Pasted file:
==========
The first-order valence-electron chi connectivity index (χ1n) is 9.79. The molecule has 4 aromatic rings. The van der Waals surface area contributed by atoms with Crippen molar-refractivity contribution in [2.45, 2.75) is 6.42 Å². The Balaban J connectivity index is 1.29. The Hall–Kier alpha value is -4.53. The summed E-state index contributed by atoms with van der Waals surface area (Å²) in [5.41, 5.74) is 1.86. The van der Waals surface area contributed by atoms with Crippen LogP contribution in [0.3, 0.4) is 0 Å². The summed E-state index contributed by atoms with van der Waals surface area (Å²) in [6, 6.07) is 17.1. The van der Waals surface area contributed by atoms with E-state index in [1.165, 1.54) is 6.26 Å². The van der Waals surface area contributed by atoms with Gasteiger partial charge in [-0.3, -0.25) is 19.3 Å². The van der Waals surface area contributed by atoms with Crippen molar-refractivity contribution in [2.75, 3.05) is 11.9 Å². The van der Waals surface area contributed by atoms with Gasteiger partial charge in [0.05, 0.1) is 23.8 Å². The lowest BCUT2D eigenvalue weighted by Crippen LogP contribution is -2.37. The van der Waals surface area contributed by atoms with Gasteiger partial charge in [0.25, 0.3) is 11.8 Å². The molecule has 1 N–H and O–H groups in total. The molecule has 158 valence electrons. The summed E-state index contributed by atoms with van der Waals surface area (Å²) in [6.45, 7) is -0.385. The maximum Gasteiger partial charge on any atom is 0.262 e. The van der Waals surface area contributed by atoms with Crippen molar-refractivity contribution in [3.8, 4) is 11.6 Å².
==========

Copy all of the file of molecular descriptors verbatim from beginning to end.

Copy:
The first-order valence-electron chi connectivity index (χ1n) is 9.79. The molecule has 4 aromatic rings. The van der Waals surface area contributed by atoms with Crippen molar-refractivity contribution in [2.45, 2.75) is 6.42 Å². The Balaban J connectivity index is 1.29. The Hall–Kier alpha value is -4.53. The summed E-state index contributed by atoms with van der Waals surface area (Å²) in [5.41, 5.74) is 1.86. The van der Waals surface area contributed by atoms with Crippen LogP contribution in [0.3, 0.4) is 0 Å². The summed E-state index contributed by atoms with van der Waals surface area (Å²) in [6, 6.07) is 17.1. The van der Waals surface area contributed by atoms with E-state index in [1.165, 1.54) is 6.26 Å². The van der Waals surface area contributed by atoms with Gasteiger partial charge in [-0.3, -0.25) is 19.3 Å². The van der Waals surface area contributed by atoms with Crippen molar-refractivity contribution in [2.75, 3.05) is 11.9 Å². The van der Waals surface area contributed by atoms with Gasteiger partial charge in [0.05, 0.1) is 23.8 Å². The lowest BCUT2D eigenvalue weighted by Crippen LogP contribution is -2.37. The van der Waals surface area contributed by atoms with Gasteiger partial charge in [0.25, 0.3) is 11.8 Å². The molecule has 1 N–H and O–H groups in total. The molecule has 158 valence electrons. The summed E-state index contributed by atoms with van der Waals surface area (Å²) in [6.45, 7) is -0.385. The maximum Gasteiger partial charge on any atom is 0.262 e. The van der Waals surface area contributed by atoms with Crippen molar-refractivity contribution in [3.8, 4) is 11.6 Å².